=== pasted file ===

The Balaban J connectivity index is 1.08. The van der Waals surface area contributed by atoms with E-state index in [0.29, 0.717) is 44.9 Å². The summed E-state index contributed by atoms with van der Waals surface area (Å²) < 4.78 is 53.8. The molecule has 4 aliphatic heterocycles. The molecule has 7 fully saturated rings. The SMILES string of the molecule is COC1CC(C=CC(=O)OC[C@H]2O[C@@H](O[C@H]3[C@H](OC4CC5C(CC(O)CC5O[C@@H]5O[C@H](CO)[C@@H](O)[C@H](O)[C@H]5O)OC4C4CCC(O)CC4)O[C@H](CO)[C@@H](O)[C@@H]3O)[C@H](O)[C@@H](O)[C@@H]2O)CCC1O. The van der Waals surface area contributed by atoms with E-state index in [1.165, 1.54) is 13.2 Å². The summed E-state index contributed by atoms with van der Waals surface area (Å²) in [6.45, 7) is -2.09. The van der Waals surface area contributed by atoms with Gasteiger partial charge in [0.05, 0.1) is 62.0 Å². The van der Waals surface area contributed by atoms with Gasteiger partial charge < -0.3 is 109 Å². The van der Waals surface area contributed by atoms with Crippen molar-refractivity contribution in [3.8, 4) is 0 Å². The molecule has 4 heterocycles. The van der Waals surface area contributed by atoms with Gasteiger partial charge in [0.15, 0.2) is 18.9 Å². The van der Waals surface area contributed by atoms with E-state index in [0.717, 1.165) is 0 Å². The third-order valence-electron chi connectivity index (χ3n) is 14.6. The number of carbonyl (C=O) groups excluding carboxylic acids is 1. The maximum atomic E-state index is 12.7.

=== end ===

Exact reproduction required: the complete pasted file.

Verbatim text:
The Balaban J connectivity index is 1.08. The van der Waals surface area contributed by atoms with E-state index in [0.29, 0.717) is 44.9 Å². The summed E-state index contributed by atoms with van der Waals surface area (Å²) < 4.78 is 53.8. The molecule has 4 aliphatic heterocycles. The molecule has 7 fully saturated rings. The SMILES string of the molecule is COC1CC(C=CC(=O)OC[C@H]2O[C@@H](O[C@H]3[C@H](OC4CC5C(CC(O)CC5O[C@@H]5O[C@H](CO)[C@@H](O)[C@H](O)[C@H]5O)OC4C4CCC(O)CC4)O[C@H](CO)[C@@H](O)[C@@H]3O)[C@H](O)[C@@H](O)[C@@H]2O)CCC1O. The van der Waals surface area contributed by atoms with E-state index in [1.165, 1.54) is 13.2 Å². The summed E-state index contributed by atoms with van der Waals surface area (Å²) in [6.45, 7) is -2.09. The van der Waals surface area contributed by atoms with Gasteiger partial charge in [0.05, 0.1) is 62.0 Å². The van der Waals surface area contributed by atoms with Gasteiger partial charge < -0.3 is 109 Å². The van der Waals surface area contributed by atoms with Crippen molar-refractivity contribution in [3.8, 4) is 0 Å². The molecule has 4 heterocycles. The van der Waals surface area contributed by atoms with Gasteiger partial charge in [0.15, 0.2) is 18.9 Å². The van der Waals surface area contributed by atoms with E-state index in [0.717, 1.165) is 0 Å². The third-order valence-electron chi connectivity index (χ3n) is 14.6. The number of carbonyl (C=O) groups excluding carboxylic acids is 1. The maximum atomic E-state index is 12.7.